5 Things to Consider When Planning Your Estate

You may not realize it, but estate planning ranks pretty high on the list of lifetime responsibilities. Often times, it’s not the most popular of chores, causing many people to think about their own mortality, but it is most certainly necessary in order to achieve peace of mind that your affairs are in order when you’re no longer here.

So what do you need to think about when you’re planning your estate? Are there certain critical factors that you need to include in your estate plan? Well, the answers vary. Everyone’s life is unique, making for a unique plan, but we can advise on some variables to consider when you’re in midst of planning your estate.

Your Asset Inventory

It’s widely suggested that one of the first items on your estate planning checklist should be to compile an inventory of your valuables. Start with the physical items. Anything worth over $100 can be logged on a list, such as:

  • Your home Jewelry
  • Artwork
  • Digital Assets
  • Electronics Family heirlooms
  • Vehicles and Tools

The list can vary, based on your possessions, but the goal remains the same. Get your list of tangible things together, and then start on the intangibles:

  • 401(k) plans
  • IRAs
  • Life insurance policies
  • Bank accounts

Knowing what you have and what it’s worth will help make the estate planning process more organized and easier to handle.

Your Last Will & Testament

Making a will is an important part of the estate planning process, as it provides for the division of your property and also, if applicable, the care of any minor children. If you are a Florida resident and pass away without a will, Florida law provides a will for you that may not align with your wishes. Make sure you create a will that matches your wishes for your assets.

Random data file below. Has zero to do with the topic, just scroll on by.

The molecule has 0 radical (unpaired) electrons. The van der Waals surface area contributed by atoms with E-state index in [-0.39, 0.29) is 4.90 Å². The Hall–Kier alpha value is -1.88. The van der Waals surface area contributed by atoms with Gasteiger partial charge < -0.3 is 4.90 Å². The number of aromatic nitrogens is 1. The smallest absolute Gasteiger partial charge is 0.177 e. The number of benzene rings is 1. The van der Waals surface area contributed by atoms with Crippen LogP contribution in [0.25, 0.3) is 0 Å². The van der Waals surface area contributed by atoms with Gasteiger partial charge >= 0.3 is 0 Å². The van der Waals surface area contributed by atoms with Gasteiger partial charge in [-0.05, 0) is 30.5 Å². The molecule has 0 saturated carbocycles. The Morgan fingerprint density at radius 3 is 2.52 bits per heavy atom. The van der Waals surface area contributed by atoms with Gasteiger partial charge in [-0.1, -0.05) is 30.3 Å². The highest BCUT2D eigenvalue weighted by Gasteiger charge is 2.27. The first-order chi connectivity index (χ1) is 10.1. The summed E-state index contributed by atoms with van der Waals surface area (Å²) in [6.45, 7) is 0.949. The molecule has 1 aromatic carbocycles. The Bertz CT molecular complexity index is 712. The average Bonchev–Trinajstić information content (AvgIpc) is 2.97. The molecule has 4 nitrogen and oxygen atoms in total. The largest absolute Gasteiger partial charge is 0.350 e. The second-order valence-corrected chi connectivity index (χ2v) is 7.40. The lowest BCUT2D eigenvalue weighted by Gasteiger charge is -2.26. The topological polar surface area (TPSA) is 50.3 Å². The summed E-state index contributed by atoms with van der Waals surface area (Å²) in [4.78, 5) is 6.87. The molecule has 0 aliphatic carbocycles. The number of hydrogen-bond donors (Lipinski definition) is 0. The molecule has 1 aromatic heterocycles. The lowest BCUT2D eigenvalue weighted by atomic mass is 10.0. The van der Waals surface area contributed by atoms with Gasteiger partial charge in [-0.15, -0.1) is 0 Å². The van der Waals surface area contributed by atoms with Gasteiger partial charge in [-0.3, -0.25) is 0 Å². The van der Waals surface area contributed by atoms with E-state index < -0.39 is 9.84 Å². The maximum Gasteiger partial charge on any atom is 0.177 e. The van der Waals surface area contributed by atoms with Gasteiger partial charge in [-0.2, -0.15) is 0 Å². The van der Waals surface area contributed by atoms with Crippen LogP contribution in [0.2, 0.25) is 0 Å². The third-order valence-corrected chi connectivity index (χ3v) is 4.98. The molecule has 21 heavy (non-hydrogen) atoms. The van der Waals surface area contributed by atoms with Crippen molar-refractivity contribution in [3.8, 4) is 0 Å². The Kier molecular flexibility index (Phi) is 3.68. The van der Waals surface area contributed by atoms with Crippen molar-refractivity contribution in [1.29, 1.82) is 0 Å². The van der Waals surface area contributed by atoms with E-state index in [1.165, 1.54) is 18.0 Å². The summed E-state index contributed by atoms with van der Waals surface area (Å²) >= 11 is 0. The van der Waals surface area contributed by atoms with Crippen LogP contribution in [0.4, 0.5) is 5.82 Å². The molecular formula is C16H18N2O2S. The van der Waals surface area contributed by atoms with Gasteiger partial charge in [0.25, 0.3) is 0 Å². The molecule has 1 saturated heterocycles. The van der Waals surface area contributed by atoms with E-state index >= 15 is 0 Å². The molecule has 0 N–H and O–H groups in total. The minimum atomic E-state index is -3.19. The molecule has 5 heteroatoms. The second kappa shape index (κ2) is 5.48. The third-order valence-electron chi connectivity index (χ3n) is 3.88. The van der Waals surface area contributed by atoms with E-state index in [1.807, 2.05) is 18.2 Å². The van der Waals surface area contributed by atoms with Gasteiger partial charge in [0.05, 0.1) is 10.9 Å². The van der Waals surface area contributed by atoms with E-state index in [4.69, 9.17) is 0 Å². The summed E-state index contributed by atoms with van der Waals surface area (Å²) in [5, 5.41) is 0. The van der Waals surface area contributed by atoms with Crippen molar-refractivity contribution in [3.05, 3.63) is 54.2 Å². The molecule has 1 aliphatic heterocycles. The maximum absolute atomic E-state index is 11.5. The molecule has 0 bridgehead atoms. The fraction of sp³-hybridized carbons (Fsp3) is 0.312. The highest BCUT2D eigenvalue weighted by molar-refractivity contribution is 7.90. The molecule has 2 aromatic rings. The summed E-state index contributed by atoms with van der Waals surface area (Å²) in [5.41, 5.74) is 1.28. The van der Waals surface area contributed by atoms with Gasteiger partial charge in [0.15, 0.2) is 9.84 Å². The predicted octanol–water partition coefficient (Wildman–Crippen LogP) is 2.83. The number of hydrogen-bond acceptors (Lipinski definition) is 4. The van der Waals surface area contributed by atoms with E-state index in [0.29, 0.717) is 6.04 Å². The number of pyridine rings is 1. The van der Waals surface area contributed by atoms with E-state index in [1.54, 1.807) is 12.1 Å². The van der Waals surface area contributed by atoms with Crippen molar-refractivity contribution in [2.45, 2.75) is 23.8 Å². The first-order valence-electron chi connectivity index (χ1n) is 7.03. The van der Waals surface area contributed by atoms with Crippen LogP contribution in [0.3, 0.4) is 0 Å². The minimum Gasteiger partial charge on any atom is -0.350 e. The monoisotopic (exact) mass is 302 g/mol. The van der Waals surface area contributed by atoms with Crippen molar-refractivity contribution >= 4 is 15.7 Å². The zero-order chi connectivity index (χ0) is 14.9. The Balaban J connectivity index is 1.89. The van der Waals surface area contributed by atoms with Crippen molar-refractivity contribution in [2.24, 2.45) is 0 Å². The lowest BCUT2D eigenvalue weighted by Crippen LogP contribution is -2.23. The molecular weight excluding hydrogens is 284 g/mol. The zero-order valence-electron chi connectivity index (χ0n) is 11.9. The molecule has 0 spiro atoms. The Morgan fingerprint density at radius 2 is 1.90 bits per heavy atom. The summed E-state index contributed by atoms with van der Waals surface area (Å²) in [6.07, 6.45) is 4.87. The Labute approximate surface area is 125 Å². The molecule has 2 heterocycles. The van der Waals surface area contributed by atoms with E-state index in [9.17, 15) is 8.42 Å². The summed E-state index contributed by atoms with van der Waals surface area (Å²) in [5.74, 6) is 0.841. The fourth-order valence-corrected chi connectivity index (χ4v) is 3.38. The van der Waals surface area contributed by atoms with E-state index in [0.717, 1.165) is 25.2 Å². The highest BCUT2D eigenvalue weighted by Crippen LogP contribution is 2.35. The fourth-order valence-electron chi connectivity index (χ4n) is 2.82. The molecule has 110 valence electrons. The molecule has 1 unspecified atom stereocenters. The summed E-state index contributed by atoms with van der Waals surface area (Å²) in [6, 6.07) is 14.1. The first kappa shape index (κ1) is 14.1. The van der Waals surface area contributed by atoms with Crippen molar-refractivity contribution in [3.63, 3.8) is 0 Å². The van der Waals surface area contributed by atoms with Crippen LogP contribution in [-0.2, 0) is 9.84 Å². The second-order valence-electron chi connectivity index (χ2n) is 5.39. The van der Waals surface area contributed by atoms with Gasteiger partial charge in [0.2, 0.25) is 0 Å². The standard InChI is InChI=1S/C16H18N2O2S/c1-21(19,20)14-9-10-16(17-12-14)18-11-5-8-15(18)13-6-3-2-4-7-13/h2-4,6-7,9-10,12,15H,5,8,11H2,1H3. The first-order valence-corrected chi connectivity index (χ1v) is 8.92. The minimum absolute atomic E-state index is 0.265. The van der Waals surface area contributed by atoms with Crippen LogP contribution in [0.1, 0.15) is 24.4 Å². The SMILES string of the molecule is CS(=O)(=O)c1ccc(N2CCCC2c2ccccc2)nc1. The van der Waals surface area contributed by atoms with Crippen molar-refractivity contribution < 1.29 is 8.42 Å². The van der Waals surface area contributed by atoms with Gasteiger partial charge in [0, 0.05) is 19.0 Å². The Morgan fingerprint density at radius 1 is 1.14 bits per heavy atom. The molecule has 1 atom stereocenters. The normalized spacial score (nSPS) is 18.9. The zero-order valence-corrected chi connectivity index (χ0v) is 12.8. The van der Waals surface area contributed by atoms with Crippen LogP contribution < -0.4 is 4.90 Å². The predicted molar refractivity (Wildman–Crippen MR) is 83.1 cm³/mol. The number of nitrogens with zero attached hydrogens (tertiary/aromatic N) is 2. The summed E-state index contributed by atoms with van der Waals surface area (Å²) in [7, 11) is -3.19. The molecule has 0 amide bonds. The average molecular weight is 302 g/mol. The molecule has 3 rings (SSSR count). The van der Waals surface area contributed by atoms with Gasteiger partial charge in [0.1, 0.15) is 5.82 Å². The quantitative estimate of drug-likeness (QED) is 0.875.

Not to be confused with a will, drafting a living will should also be part of your estate plan. This document gives instructions, dealing with the medical care that you wish to have or not have in an event where you are unable to communicate what you want on your own.

Your Trust

Making a trust allows for the trustee you designate to make distributions according to the terms of the trust without having to get probate court approval as with a will. In addition, a trust provides individuals with privacy in that a trust is not filed in probate court like a will.

Your Power of Attorney

Making a durable power of attorney is also an important part of the estate planning process, as it provides for the agent you designate to make decisions for you should you become unable to do so for any reason.

Your Health Care Surrogate

Making a designation of health care surrogate should also be included in your estate plan. This document provides for the surrogate you designate to make health care decision for you should you become unable to do so for any reason.

Your Documents

Every two years, you should be reviewing and updating your estate plan documents. This ensures accuracy and reflects any changes that may have occurred during this time. It is also important to review and update all documents and accounts after a major life event, such as marriage, divorce or death of a spouse or child.

Your Estate Planning Attorney

You may think you’ve got it all handled, but you can’t be 100% sure unless you have a professional to assist you in the process. Your estate planning attorney will work with you to ensure that all of the things that you’ve worked so hard for your entire life are taken care of, and your plans are carried out as you wish. Estate planning attorneys can help with the following:

  • Wills & Trusts
  • Estate Planning
  • Trust Administration
  • Guardianship

For help with planning your estate plan, contact attorneys, Craig Woodward or Anthony Dimora with Woodward, Pires & Lombardo, P.A. at (239) 649-6555.